A little manure on the court won't stop the farm athlete
When you're a farm kid, you know that sports are an extra, no matter how important they are to you at the time.
"There is manure on the basketball court."
The indignant 9-year-old seemed to think I'd be bothered by that. I'm not sure why. Manure on the "basketball court" — really a small square of beaten up concrete in the driveway — is a pretty common occurrence on a farm.
"It's getting in the way of my dribbling."
"So, get a shovel."
"But it's on my ball, too."
"Wipe it off."
A few minutes later, the "thump, thump, thump" of dribbling resumed, broken up by the occasional "thwack" when she'd hit the backboard. She dribbled and shot, practicing layups and jump shots, until the sun had sunk beyond the horizon and the unseasonably warm October night was no longer enough to keep her from shivering.
It's the same chunk of concrete on which her dad would shoot throughout the winters of his youth, keeping a heater nearby to warm his hands and the ball enough to make his practice bearable. Even now, years later, he can pull up from the field, still wearing gloves, and beat the rest of us at HORSE or Lightning or whatever game we're playing. I'd speculate that the years of dribbling on uneven concrete likely improved his ball handling, while the long hours playing outside in the North Dakota winters made the games in a warm gym a little less intense.
When I was a kid, our basketball hoop was in the shop. So, I sometimes made up drills where I'd "pass" to the tractor tire sitting nearby and take the return "pass." The tire, predictably, was not a good passer. If nothing else, it made me nimble. The balls would become caked in dirt and grease, as would my hands.
After too many broken windows and dents in the siding from line drives, I got the boot from the yard for all but pitching practice during softball season. If I wanted to practice hitting or pop flies or anything else where an errant ball might do damage to real property, we'd head to the hay field/pasture behind the house. I played on some rough outfields over the years, but I was well attuned to adjusting to terrain, thanks to my home field. When you're taking batting practice in a field where the cows just got moved off, you don't end up with many clean balls. I was really never very picky about my equipment at game time.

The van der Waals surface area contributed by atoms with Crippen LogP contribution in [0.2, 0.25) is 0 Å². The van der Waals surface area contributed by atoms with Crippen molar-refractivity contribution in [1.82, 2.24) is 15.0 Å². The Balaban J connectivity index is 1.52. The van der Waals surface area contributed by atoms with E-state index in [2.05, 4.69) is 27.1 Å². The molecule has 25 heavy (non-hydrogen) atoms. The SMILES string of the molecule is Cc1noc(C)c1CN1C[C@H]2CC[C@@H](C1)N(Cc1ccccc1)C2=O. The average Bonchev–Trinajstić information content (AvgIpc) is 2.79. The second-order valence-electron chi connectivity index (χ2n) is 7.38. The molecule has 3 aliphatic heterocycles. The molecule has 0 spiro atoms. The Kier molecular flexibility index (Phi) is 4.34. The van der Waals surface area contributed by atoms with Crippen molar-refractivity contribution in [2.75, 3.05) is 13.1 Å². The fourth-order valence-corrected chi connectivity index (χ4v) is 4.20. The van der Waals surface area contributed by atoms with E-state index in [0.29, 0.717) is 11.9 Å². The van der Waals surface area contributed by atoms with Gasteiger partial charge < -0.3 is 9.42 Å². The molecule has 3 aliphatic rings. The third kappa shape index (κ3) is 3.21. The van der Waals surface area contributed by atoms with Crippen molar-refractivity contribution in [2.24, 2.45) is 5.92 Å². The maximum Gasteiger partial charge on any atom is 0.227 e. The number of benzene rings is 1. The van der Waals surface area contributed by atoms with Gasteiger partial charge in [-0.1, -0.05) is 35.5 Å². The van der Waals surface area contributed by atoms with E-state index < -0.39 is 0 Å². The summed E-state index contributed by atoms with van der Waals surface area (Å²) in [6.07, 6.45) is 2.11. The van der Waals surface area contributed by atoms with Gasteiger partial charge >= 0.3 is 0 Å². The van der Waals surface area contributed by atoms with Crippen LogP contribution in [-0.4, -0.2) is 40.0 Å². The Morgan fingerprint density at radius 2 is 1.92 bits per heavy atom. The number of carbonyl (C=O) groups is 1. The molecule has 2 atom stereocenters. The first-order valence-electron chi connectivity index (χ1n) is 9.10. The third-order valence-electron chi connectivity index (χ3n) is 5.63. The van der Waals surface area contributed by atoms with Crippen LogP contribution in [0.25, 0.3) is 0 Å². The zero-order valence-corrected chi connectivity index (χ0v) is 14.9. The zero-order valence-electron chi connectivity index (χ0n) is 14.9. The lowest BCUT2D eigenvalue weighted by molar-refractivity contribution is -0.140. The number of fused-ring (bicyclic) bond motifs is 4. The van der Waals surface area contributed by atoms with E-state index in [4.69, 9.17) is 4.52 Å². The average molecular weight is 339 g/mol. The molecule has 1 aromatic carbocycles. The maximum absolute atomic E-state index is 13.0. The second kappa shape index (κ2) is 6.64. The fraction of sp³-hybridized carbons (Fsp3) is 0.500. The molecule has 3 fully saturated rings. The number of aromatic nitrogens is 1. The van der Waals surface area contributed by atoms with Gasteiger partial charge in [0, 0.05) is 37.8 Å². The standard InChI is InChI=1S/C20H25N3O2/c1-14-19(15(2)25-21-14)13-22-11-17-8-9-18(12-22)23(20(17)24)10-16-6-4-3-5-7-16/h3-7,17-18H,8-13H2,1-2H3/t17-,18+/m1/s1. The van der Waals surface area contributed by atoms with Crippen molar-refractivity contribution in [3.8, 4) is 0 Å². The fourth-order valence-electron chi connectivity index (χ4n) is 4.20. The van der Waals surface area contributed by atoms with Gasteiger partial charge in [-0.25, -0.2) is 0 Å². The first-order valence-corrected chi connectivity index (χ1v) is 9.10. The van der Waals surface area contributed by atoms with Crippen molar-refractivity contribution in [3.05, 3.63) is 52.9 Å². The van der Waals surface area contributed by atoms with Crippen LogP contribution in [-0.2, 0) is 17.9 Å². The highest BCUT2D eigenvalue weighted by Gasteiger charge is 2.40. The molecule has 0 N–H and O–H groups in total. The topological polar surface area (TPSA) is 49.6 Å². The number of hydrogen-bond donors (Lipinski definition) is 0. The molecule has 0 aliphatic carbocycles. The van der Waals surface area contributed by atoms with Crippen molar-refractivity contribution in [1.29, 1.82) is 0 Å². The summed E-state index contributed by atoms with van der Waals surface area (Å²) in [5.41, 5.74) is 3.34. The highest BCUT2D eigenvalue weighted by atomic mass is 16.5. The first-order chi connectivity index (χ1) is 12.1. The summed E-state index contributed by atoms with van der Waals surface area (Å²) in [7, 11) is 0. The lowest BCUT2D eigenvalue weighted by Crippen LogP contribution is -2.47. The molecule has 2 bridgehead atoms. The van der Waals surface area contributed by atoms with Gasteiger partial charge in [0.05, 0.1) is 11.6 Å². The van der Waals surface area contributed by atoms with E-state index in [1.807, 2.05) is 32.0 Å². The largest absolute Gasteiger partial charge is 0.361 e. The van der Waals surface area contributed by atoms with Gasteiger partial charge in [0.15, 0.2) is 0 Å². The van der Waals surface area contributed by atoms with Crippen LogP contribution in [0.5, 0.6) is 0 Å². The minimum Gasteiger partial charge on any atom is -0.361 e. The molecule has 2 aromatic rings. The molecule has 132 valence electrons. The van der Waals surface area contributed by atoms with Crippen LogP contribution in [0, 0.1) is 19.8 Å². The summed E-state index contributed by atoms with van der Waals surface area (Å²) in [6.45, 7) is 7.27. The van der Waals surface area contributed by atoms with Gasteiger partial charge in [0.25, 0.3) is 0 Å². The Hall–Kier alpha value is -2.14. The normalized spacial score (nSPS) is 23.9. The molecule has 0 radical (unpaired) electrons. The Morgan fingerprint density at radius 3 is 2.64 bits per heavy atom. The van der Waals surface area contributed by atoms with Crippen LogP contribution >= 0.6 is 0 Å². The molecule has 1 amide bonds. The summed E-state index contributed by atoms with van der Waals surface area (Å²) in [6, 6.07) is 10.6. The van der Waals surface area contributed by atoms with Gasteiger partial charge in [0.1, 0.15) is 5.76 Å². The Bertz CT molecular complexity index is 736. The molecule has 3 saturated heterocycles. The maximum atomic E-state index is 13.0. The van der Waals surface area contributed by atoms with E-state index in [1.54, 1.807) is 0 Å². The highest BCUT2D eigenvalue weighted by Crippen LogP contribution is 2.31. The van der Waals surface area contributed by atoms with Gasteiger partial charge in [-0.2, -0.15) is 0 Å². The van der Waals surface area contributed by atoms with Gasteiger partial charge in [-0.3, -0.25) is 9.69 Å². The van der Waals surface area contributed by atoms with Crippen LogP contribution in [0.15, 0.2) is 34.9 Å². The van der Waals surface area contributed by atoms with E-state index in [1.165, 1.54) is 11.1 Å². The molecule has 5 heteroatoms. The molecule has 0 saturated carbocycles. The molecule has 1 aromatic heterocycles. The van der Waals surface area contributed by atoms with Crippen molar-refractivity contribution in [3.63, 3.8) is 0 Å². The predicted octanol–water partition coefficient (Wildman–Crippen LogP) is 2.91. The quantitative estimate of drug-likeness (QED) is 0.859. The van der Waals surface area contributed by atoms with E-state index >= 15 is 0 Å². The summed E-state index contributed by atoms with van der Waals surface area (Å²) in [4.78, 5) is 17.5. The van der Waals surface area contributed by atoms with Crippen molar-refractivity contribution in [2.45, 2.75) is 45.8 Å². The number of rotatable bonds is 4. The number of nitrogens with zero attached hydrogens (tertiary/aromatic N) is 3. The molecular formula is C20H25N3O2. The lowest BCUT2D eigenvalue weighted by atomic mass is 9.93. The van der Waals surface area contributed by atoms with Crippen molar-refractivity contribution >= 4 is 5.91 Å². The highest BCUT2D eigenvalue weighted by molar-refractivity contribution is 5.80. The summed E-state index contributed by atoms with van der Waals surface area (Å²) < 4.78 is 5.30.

When you're a farm kid, you know that sports are an extra, no matter how important they are to you at the time. I knew my career would end and I'd move on. Basketball and volleyball wrapped up with district tournament losses as a senior in high school. Softball lasted until a national tournament loss my junior year of college. I remain thankful for every dirty, strange practice session and what they contributed to the person I am today.
I've heard of people putting up special buildings for their children to train in and of paying high dollars for special coaches for kids too young to know whether they really like a sport. To each their own, of course. I've played in pristine gyms, as well as shops and pastures. I know which ones were more important to building my character.
A little manure on the ball isn't going to hurt my little guard in training. Nor are the cracks on the court going to stop her from reaching whatever goals she sets for herself. A little adversity can make the journey more memorable.
Jenny Schlecht is Agweek's editor. She lives on a farm and ranch in Medina, N.D., with her husband and two daughters. She can be reached at email@example.com or 701-595-0425.